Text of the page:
Yuval Noah Harari has an article at Bloomberg: Humankind: The Post-Truth Species.  He indulges in an Abrahamic-religion centrism when he writes:
"We are the only mammals that can cooperate with numerous strangers because only we can invent fictional stories, spread them around, and convince millions of others to believe in them. As long as everybody believes in the same fictions, we all obey the same laws, and can thereby cooperate effectively."
The wars in the great epics - the Ramayana, the Mahabharata, and I think in the Illiad, are all among people who "believe in the same fictions".

In The Heathen in His Blindness, Balu points out:

The Roman empire was made up of about 1200 city units, plus a considerable number of ethnic groupings which we label `tribes’ and/or ‘client kingdoms’.The divine forces worshipped in each of these units might be seen as similar, analogous, or parallel; one obvious example is the Juno, the cohesive force which gives life to any social unit, whether a family or a city-state. The Romans worshipped not only the Juno who had once belonged to their own kings – Juno Regina – but also the Junones of other states whom the Romans had invited to abandon their original communities and settle at Rome...These Junones were parallel, but not identical, in the same way as the many Jupiters and Zeuses worshipped throughout the empire were parallel but not identical. Each cult honoured its own god. (Wiedemann 1990: 69.)

( Menucius Felix, a Christian writer from around 210 C.E., has Caecilius – the pagan protagonist in The Octavius - )

[The Romans adore all divinities] the city of an enemy, when taken while still in the fury of victory, they venerate the conquered all directions they seek for the gods of the strangers, and make them their own...they build altars even to unknown deities...Thus, in that they acknowledge the sacred institutions of all nations, they have also deserved their dominion. (The Octavius, in Roberts and Donaldson, Eds., n.d.,Vol. IV: 177.)
Indian cultural unity and that thing called "Hinduism" arises similarly.

It is the Abrahamic religions that have made myths into truth-claims - supposedly objective statements about reality - and have slaughtered millions and destroyed entire cultures.  And Harari turns these Abrahamism into those of all of humanity. 

Data Recovery from Network Attached Storage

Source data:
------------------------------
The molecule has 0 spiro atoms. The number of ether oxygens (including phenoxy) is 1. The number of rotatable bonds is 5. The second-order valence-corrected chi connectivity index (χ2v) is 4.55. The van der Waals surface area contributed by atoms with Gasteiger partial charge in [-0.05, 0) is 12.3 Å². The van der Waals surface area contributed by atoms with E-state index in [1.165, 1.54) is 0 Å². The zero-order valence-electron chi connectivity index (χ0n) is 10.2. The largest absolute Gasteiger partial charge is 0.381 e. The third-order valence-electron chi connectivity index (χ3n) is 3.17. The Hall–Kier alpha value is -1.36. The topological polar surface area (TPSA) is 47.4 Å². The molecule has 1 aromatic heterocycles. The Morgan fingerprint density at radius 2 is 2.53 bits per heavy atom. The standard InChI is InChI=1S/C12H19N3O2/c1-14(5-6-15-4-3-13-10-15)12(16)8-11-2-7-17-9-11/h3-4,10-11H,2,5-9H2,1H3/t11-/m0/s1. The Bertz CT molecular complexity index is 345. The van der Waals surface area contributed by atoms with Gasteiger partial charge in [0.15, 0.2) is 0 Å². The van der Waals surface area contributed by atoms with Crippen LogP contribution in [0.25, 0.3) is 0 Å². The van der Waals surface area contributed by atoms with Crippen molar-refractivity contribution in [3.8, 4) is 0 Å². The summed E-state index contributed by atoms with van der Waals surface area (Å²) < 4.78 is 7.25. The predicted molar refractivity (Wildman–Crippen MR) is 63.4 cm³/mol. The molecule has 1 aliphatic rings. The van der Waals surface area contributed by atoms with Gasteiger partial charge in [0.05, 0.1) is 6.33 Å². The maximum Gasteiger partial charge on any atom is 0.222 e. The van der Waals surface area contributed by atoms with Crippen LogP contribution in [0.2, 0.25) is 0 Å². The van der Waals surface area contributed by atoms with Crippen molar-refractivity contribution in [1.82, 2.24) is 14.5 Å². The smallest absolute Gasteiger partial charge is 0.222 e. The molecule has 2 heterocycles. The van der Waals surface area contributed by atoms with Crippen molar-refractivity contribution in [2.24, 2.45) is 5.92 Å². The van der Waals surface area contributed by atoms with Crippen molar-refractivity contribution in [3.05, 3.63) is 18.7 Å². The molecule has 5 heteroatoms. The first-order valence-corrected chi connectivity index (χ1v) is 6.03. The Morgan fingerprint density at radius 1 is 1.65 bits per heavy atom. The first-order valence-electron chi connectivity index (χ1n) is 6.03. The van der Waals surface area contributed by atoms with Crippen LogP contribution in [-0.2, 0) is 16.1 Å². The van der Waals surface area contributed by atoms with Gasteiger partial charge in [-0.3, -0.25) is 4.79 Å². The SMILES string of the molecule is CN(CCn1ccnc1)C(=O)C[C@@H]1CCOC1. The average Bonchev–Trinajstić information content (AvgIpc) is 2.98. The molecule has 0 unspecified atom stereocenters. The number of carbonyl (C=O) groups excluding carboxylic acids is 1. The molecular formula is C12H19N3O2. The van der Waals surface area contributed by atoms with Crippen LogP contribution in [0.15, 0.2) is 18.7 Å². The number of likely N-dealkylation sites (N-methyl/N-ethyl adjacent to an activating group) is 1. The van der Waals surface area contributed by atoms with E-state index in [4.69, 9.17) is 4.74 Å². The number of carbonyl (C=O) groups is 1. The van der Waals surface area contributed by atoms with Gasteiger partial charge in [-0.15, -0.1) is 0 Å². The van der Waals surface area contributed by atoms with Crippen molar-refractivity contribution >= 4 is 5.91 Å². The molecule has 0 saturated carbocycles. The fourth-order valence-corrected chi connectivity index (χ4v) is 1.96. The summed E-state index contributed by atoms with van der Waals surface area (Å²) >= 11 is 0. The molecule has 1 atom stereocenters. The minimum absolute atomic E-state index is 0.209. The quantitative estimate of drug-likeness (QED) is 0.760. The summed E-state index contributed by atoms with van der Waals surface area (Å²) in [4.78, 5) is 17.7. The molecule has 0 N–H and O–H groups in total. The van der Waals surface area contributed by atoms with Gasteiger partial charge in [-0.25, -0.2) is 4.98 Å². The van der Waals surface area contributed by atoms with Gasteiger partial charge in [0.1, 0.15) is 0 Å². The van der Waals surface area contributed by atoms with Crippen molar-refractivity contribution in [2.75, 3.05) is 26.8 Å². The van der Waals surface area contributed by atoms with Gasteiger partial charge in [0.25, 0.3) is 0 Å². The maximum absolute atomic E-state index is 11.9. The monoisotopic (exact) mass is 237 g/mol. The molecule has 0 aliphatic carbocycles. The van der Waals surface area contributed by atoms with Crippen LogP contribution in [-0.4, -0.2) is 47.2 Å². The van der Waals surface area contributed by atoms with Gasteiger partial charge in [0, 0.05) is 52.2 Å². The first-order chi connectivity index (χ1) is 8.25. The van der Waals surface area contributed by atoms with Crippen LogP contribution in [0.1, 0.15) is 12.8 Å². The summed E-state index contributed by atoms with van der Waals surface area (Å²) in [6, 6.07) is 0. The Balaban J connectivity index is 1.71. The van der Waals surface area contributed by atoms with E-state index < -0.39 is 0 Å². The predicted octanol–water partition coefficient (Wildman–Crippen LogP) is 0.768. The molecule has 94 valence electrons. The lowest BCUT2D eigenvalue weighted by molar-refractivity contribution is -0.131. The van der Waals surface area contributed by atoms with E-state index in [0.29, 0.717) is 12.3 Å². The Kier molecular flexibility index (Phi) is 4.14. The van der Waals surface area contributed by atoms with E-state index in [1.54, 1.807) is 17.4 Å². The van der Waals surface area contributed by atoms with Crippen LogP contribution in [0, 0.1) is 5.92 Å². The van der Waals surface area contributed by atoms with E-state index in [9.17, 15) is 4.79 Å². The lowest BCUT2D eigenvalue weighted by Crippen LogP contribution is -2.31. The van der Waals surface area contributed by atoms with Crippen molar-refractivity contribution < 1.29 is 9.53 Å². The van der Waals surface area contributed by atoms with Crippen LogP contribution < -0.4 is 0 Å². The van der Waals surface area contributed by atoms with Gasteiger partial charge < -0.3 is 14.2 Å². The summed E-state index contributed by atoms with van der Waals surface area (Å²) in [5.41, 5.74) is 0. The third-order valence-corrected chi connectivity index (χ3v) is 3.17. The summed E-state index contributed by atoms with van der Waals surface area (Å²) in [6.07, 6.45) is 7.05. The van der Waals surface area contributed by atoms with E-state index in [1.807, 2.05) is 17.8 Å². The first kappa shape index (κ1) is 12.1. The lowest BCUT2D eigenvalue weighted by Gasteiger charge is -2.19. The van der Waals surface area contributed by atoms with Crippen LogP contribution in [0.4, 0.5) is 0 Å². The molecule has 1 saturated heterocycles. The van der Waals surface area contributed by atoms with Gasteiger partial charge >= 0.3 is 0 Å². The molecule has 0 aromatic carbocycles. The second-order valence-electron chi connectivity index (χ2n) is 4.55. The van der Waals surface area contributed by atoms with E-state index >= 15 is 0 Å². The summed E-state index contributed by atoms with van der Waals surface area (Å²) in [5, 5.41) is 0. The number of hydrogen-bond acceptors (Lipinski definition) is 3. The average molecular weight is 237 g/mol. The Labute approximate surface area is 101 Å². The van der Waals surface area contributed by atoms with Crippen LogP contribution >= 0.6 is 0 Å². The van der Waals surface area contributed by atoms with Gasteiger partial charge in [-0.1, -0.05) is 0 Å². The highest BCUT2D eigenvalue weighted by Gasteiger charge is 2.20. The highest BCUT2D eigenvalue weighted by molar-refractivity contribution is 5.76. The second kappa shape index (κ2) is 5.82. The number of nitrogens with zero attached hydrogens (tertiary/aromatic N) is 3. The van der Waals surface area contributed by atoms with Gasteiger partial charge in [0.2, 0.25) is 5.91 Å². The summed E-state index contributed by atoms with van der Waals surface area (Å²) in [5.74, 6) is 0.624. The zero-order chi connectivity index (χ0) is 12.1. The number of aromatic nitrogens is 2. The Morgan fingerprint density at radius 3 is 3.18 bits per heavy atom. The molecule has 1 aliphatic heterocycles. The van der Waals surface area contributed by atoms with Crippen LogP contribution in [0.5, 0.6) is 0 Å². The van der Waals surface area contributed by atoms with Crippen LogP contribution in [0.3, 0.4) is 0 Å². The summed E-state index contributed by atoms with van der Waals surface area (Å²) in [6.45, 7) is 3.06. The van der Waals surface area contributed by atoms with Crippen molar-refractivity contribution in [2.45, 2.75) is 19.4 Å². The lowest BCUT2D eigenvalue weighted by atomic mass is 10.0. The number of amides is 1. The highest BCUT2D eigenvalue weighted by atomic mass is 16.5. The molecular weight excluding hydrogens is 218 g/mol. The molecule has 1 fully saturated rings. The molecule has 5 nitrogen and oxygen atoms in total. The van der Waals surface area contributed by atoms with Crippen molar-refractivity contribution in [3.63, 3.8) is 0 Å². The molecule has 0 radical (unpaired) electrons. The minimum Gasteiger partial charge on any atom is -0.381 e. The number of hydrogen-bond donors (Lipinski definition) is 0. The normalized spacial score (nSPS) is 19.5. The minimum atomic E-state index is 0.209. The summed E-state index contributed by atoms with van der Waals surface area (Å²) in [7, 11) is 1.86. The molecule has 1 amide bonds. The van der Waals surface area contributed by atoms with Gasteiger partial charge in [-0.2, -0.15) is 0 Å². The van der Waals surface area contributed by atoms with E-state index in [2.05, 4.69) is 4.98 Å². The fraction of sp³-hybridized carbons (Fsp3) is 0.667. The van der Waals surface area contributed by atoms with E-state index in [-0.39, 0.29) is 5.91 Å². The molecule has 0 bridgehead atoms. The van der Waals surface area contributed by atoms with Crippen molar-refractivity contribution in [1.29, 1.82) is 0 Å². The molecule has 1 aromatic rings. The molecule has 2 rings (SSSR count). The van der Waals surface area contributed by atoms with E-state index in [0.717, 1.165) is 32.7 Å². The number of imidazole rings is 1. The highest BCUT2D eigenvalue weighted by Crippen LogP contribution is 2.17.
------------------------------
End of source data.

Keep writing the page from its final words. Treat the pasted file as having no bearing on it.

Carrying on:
I found this page on data recovery from Network Attached Storage to be useful, but it wasn't at the top of my search results, so adding a link to it.

Saturday, April 08, 2017

Vegetarian Neanderthals and what that implies

Per NPR studies of the dental calculus (hardened plaque, tartar) from three Neanderthal specimens showed that the individual from a cave in Spy, Belgium was largely carnivorous; while two individuals from El Sidrón cave in Spain were vegetarian.

Laura Weyrich, the lead on this study is quoted as follows:
She says the difference in diets reflects the fact that the two groups lived in two very different environments.
Northern Europe, including Belgium, had wide open spaces with grasslands and many mammals. "It would have been very grassy, and kind of mountainous," says Weyrich. "You can imagine a big woolly rhino wandering through the grass there." Perhaps tracked by hungry Neanderthals looking for dinner.

But farther south in Spain, the Neanderthals lived in dense forests. "It's hard to imagine a big woolly rhino trying to wedge themselves between the trees," says Weyrich. And so, she says the Neanderthals there feasted on all kinds of plants and mushrooms. "They're very opportunistic, trying to find anything that's edible in their environment."
We are told by supposedly respectable historians that want to write a grand narrative for the human race that the human body has evolved handle a particular diet.  The very fact that humans adapted to environments from the frigid north where little green grows, to the equatorial regions, or at least environments as varied as ancient Belgian grasslands and dense Spanish forests indicates that humans were not evolved to handle any particular diet.   (Don't quibble that this study is about Neanderthals, not homo sapiens sapiens; our non-Neanderthal ancestors were more successful than the Neanderthal line, and so likely were even more adaptable than the Neanderthals.)